Thursday, November 22, 2007

On potential support

Discussion about the latest Angus Reid poll on Canada's national opposition parties (warnings: PDF for those with slow connections; online poll for those who don't believe in such things) has focused mostly on the leadership numbers involved. But while Layton's lead over Dion is mostly a confirmation of old news, the poll does contain one intriguing new development, as the NDP's potential support is now in a dead heat with the Libs':
The poll also asked Canadians which opposition parties they would consider voting for in the next federal ballot. A third of respondents (33%) are willing to back the NDP candidate in their riding, including 95 per cent of those who voted for the New Democrats in the January 2006 election...

34 per cent of respondents say they would be willing to vote for the Liberal candidate in their riding...70 per cent of Quebecers - and 58 per cent of male respondents - would not vote for a Liberal candidate. The Grits are also only holding onto 78 per cent of those who voted for the Paul Martin-led Liberals in 2006.
For the record, the poll provided a "not sure" option where the NDP posted a 16% total and the Libs 14% - leaving the parties equal as well in the "definitely would not consider" category. Meanwhile, the Greens' "consider supporting" number is at 21%, well back of the other two parties.

So what do those numbers mean? Simply put, there's now empirical evidence to refute the Libs' usual claim that only they can stop the Cons. With the NDP now matching the Libs dollar for dollar, member for member and potential voter for potential voter, there's absolutely no reason for opposition voters to believe that the Libs' historical advantage actually translates into any greater prospect of defeating Harper. And that should free up opposition voters to choose the party which is most in line with their values.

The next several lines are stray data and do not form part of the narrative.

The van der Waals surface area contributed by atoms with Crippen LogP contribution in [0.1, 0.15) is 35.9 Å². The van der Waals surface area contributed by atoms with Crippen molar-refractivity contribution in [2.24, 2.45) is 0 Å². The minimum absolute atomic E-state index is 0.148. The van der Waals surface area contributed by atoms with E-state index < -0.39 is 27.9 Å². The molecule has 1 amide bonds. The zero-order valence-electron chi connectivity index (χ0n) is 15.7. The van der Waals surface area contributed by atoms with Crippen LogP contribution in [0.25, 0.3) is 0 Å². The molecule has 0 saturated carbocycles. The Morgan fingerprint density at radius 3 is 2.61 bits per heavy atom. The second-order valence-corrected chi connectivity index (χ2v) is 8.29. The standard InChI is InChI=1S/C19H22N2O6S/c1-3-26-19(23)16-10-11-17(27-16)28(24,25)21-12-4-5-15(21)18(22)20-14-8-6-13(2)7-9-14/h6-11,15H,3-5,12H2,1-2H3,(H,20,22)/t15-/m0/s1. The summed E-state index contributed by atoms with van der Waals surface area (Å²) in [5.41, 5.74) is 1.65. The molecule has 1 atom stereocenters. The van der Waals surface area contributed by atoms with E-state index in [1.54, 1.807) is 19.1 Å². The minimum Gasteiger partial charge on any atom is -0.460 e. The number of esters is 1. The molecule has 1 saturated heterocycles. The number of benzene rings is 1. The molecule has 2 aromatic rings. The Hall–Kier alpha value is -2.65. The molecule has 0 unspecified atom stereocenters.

Of course, the above analysis is based on the national numbers. And the story varies somewhat by region: the NDP has more potential support in British Columbia, Quebec (!) and Atlantic Canada, while the Libs show higher upside in Ontario and the Prairies.

Which in turn may help the NDP's prospects even more. It seems likely that Ontario's numbers (like ) are based at least in part on a lack of public attention to the change in the Libs' default position. But the more word gets out that the NDP is making major inroads into formerly-safe Lib territory in Atlantic Canada and Quebec, the more likely Ontario voters are to realize it can serve as a more effective voice for them as well.

Naturally, the Libs will be doing all they can both to slow down the NDP's momentum, and to reverse their own slide. But for now, the Libs' sole advantage seems to be historical - and it may not be long before it's left in the past for good.

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